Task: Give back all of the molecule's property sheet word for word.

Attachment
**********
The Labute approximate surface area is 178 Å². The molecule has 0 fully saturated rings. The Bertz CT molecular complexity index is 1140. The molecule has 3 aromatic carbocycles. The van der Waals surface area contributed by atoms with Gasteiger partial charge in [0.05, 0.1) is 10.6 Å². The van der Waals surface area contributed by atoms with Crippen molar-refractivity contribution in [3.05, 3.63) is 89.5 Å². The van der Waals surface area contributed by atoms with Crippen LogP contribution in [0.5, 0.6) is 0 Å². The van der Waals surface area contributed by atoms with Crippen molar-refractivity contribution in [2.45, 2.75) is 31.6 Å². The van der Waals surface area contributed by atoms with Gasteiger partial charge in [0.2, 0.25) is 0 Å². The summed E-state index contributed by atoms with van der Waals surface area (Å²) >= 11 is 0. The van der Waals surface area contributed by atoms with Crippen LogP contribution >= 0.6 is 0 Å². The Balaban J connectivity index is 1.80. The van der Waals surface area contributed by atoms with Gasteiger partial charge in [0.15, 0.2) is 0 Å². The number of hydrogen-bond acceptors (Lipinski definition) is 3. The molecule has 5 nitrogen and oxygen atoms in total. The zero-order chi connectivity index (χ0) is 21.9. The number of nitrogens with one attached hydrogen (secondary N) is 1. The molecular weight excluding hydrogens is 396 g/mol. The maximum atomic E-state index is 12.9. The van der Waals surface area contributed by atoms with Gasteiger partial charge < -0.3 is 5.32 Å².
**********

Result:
The Labute approximate surface area is 178 Å². The molecule has 0 fully saturated rings. The Bertz CT molecular complexity index is 1140. The molecule has 3 aromatic carbocycles. The van der Waals surface area contributed by atoms with Gasteiger partial charge in [0.05, 0.1) is 10.6 Å². The van der Waals surface area contributed by atoms with Crippen molar-refractivity contribution in [3.05, 3.63) is 89.5 Å². The van der Waals surface area contributed by atoms with Crippen LogP contribution in [0.5, 0.6) is 0 Å². The van der Waals surface area contributed by atoms with Crippen molar-refractivity contribution in [2.45, 2.75) is 31.6 Å². The van der Waals surface area contributed by atoms with Gasteiger partial charge in [0.2, 0.25) is 0 Å². The summed E-state index contributed by atoms with van der Waals surface area (Å²) >= 11 is 0. The van der Waals surface area contributed by atoms with Crippen LogP contribution >= 0.6 is 0 Å². The Balaban J connectivity index is 1.80. The van der Waals surface area contributed by atoms with Gasteiger partial charge in [0.15, 0.2) is 0 Å². The number of hydrogen-bond acceptors (Lipinski definition) is 3. The molecule has 5 nitrogen and oxygen atoms in total. The zero-order chi connectivity index (χ0) is 21.9. The number of nitrogens with one attached hydrogen (secondary N) is 1. The molecular weight excluding hydrogens is 396 g/mol. The maximum atomic E-state index is 12.9. The van der Waals surface area contributed by atoms with Gasteiger partial charge < -0.3 is 5.32 Å².